26 Weeks of Muffins: Week 1

It’s been just over a week since E’s failed baked milk challenge at the allergist’s office. For the next six months, we’ve been instructed to give E half a muffin three times a week in order to help her build up a tolerance for baked milk.  The muffins need to be fresh, so I’ll be baking a new batch every week.  Did you do the math?  That’s 26 batches of muffins before E’s next blood testing.

B is thrilled because he usually buys a package of fresh-baked muffins at the grocery store each week to eat for breakfast.  He’s really, really into muffins.  Out of every dozen muffins I make, E only gets one and a half–so B gets the rest because this mama is trying to ditch her sweet tooth.

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I’m also keeping a log of each muffin I give to E so I can discuss reactions/non-reactions with the allergist.

  • 7/23/2017:  Dime-sized rash on one cheek
  • 7/25/2017:  Quarter-sized light pink rashes on each cheek several hours after consuming
  • 7/28/2017:  No reaction
  • 7/30/2017:  [Jeopardy music]

Of course, I have to share all of the recipes I’m trying.  Most of them will require modifications for E’s other allergies, so I’ll link to the recipe and note what I did differently to accommodate little miss.

This week:  Amish Cinnamon Muffins

THESE ARE SO GOOD.  The muffin tops are incredible–super fluffy and just slightly crispy on the edges.  Oh em eff gee.

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Modifications:  subbed egg with flax egg, and subbed butter with Smart Balance (Original).  I still struggle with flax eggs in certain recipes–especially meatloaf/meatballs/etc.–but for muffins I’ve been successful so far by using a little less water than most flax egg recipes call for.  Typically the flax meal to water ratio is 1 TBSP:3 TBSP, but I’ve found doing about 2.5 TBSP of water is perfect.

Also, this recipe called for buttermilk, regular milk with vinegar, or just regular milk.  I used plain whole milk.

I’m drooling as I write this post.

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If you have a favorite muffin recipe, please feel free to share!  I might as well take this opportunity to try some new things and add as much variety as I can to E’s bland-ish diet.

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Breakfast can suck it

Can you tell I don’t like breakfast around here?

Let me clarify.  I LOVE breakfast.  It’s my favorite meal of the day.  My breakfast and my coffee make me such a happy woman.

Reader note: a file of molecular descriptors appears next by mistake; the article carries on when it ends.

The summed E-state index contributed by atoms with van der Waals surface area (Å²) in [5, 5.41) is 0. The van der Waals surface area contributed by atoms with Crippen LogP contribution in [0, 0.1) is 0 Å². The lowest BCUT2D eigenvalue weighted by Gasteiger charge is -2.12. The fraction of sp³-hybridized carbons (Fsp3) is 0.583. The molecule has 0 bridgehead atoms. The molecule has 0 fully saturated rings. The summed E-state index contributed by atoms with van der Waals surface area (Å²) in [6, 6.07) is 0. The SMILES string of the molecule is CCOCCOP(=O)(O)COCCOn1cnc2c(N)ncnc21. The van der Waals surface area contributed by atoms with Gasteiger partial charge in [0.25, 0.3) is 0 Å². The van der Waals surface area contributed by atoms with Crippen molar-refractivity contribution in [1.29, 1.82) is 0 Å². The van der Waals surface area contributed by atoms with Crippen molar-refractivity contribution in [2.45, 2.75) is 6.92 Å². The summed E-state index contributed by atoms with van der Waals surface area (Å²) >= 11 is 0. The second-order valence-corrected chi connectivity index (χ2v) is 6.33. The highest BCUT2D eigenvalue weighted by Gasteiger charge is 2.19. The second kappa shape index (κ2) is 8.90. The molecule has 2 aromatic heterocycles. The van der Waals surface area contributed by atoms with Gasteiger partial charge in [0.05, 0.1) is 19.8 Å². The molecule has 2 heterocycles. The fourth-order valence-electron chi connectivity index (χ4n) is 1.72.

What I don’t like is breakfast for E.

Seriously.  What kind of a breakfast do you give a toddler who can’t have dairy or eggs?  I don’t think many of us sit back and think about how much “breakfast” is centered around dairy and eggs until you can’t have either of them.

So, what kind of breakfasts do I feed this child who can’t have most of the breakfast-y things we’ve all come to know and love?

  • Toast with cashew butter.  Almond butter or sunbutter would probably suffice as well, but man my kid loves cashew butter.
  • Kashi frozen waffles.  Thank you, sweet baby Jesus, for the existence of frozen vegan waffles.
  • Cereal.  It’s surprising how many boxed dry cereals don’t contain milk.  We have the added bonus of having to check for peanuts, but those are rare in breakfast cereals so it’s not usually a hindrance.  The catch here is that E hates cereal in any kind of sub milk.  She’ll take it dry, thank you very much.
  • Fruit.  E will eat her weight in fruit.
  • Oatmeal breakfast “cookies.”  I usually steer clear of breakfast items that require baking because as a working mom, ain’t nobody got time for that.  But these are SUPER quick and easy, and I get to steal some of them so… #worthit.
  • Almond milk yogurt.  We buy the Kite Hill brand because it’s pretty thick (some almond milk yogurts are watery and runny) and it’s got five grams of protein, which is a lot more than many sub milk yogurts.

 

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No bowl needed, just give her the box.

Things I should be able to give E for breakfast that I can’t because she hates them and hits the spoon away:  Cream of Wheat and oatmeal.  E likes oatmeal in things like breakfast cookies, but she doesn’t like it hot off the stove.  These days she will at least take a bite and consider it before refusing more…the first time I gave it to her, she bawled her eyes out like I’d fed her a spoonful of thorns.

Allergy moms and non-allergy moms, what kinds of dairy-free and egg-free things do you feed your babies/kids?